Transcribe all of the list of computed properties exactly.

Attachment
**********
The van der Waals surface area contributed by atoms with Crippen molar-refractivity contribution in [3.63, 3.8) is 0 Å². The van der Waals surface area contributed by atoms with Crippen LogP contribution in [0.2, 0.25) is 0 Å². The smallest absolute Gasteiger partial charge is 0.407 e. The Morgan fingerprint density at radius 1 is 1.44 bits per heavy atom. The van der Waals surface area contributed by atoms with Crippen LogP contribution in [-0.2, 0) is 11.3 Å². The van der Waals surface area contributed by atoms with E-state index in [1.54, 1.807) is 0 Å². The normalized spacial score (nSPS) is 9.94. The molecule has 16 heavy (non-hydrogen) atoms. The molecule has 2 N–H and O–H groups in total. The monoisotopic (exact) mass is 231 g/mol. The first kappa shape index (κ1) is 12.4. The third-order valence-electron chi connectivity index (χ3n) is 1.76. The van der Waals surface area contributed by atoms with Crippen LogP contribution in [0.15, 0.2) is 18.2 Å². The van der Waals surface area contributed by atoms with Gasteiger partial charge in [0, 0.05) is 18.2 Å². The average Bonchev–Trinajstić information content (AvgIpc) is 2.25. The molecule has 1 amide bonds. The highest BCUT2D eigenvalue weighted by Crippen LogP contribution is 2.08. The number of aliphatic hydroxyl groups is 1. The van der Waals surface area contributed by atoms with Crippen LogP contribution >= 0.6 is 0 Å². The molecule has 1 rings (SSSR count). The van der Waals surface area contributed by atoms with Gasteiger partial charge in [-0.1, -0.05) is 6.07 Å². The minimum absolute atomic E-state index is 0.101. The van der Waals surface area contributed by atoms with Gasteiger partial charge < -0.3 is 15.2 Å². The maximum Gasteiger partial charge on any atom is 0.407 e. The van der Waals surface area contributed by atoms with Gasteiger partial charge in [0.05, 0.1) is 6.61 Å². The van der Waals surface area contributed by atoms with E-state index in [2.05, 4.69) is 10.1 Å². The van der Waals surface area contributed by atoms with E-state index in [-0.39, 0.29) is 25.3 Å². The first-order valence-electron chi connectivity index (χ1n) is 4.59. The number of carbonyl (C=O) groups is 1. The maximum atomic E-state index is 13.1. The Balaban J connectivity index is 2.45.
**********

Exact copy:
The van der Waals surface area contributed by atoms with Crippen molar-refractivity contribution in [3.63, 3.8) is 0 Å². The van der Waals surface area contributed by atoms with Crippen LogP contribution in [0.2, 0.25) is 0 Å². The smallest absolute Gasteiger partial charge is 0.407 e. The Morgan fingerprint density at radius 1 is 1.44 bits per heavy atom. The van der Waals surface area contributed by atoms with Crippen LogP contribution in [-0.2, 0) is 11.3 Å². The van der Waals surface area contributed by atoms with E-state index in [1.54, 1.807) is 0 Å². The normalized spacial score (nSPS) is 9.94. The molecule has 16 heavy (non-hydrogen) atoms. The molecule has 2 N–H and O–H groups in total. The monoisotopic (exact) mass is 231 g/mol. The first kappa shape index (κ1) is 12.4. The third-order valence-electron chi connectivity index (χ3n) is 1.76. The van der Waals surface area contributed by atoms with Crippen LogP contribution in [0.15, 0.2) is 18.2 Å². The van der Waals surface area contributed by atoms with Gasteiger partial charge in [0, 0.05) is 18.2 Å². The average Bonchev–Trinajstić information content (AvgIpc) is 2.25. The molecule has 1 amide bonds. The highest BCUT2D eigenvalue weighted by Crippen LogP contribution is 2.08. The number of aliphatic hydroxyl groups is 1. The van der Waals surface area contributed by atoms with Crippen LogP contribution >= 0.6 is 0 Å². The molecule has 1 rings (SSSR count). The van der Waals surface area contributed by atoms with Gasteiger partial charge in [-0.1, -0.05) is 6.07 Å². The minimum absolute atomic E-state index is 0.101. The van der Waals surface area contributed by atoms with Gasteiger partial charge < -0.3 is 15.2 Å². The maximum Gasteiger partial charge on any atom is 0.407 e. The van der Waals surface area contributed by atoms with Gasteiger partial charge in [0.05, 0.1) is 6.61 Å². The van der Waals surface area contributed by atoms with E-state index in [2.05, 4.69) is 10.1 Å². The van der Waals surface area contributed by atoms with E-state index in [-0.39, 0.29) is 25.3 Å². The first-order valence-electron chi connectivity index (χ1n) is 4.59. The number of carbonyl (C=O) groups is 1. The maximum atomic E-state index is 13.1. The Balaban J connectivity index is 2.45.